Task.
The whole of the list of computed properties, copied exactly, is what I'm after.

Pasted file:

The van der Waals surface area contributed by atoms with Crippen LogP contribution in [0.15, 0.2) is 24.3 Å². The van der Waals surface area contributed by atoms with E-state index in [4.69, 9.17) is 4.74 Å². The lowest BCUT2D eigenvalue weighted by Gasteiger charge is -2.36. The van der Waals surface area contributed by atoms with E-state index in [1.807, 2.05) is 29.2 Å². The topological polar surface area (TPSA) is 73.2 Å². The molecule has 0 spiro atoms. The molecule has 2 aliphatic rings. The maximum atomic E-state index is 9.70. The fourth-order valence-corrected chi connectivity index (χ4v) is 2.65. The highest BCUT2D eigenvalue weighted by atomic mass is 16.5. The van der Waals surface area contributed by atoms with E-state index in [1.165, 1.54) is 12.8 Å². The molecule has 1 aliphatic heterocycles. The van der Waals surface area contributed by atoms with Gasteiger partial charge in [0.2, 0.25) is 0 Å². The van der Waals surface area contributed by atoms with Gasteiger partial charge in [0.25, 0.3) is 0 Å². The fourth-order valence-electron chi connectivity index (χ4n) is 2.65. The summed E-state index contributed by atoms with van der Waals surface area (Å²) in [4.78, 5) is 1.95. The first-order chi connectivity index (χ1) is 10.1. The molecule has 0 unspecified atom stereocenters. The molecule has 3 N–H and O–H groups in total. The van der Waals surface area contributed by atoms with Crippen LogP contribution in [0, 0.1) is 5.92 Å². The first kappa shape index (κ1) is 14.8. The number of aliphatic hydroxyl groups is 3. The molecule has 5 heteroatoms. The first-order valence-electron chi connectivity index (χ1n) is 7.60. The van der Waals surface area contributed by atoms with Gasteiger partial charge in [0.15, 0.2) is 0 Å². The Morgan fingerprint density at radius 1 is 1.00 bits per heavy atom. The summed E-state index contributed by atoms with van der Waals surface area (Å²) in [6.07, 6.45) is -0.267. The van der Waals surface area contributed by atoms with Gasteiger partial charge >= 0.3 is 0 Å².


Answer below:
The van der Waals surface area contributed by atoms with Crippen LogP contribution in [0.15, 0.2) is 24.3 Å². The van der Waals surface area contributed by atoms with E-state index in [4.69, 9.17) is 4.74 Å². The lowest BCUT2D eigenvalue weighted by Gasteiger charge is -2.36. The van der Waals surface area contributed by atoms with E-state index in [1.807, 2.05) is 29.2 Å². The topological polar surface area (TPSA) is 73.2 Å². The molecule has 0 spiro atoms. The molecule has 2 aliphatic rings. The maximum atomic E-state index is 9.70. The fourth-order valence-corrected chi connectivity index (χ4v) is 2.65. The highest BCUT2D eigenvalue weighted by atomic mass is 16.5. The van der Waals surface area contributed by atoms with E-state index in [1.165, 1.54) is 12.8 Å². The molecule has 1 aliphatic heterocycles. The van der Waals surface area contributed by atoms with Gasteiger partial charge in [0.2, 0.25) is 0 Å². The van der Waals surface area contributed by atoms with Gasteiger partial charge in [0.25, 0.3) is 0 Å². The fourth-order valence-electron chi connectivity index (χ4n) is 2.65. The summed E-state index contributed by atoms with van der Waals surface area (Å²) in [4.78, 5) is 1.95. The first-order chi connectivity index (χ1) is 10.1. The molecule has 0 unspecified atom stereocenters. The molecule has 3 N–H and O–H groups in total. The van der Waals surface area contributed by atoms with Crippen LogP contribution in [0, 0.1) is 5.92 Å². The first kappa shape index (κ1) is 14.8. The number of aliphatic hydroxyl groups is 3. The molecule has 5 heteroatoms. The first-order valence-electron chi connectivity index (χ1n) is 7.60. The van der Waals surface area contributed by atoms with Gasteiger partial charge in [0.15, 0.2) is 0 Å². The Morgan fingerprint density at radius 1 is 1.00 bits per heavy atom. The summed E-state index contributed by atoms with van der Waals surface area (Å²) in [6.07, 6.45) is -0.267. The van der Waals surface area contributed by atoms with Gasteiger partial charge >= 0.3 is 0 Å².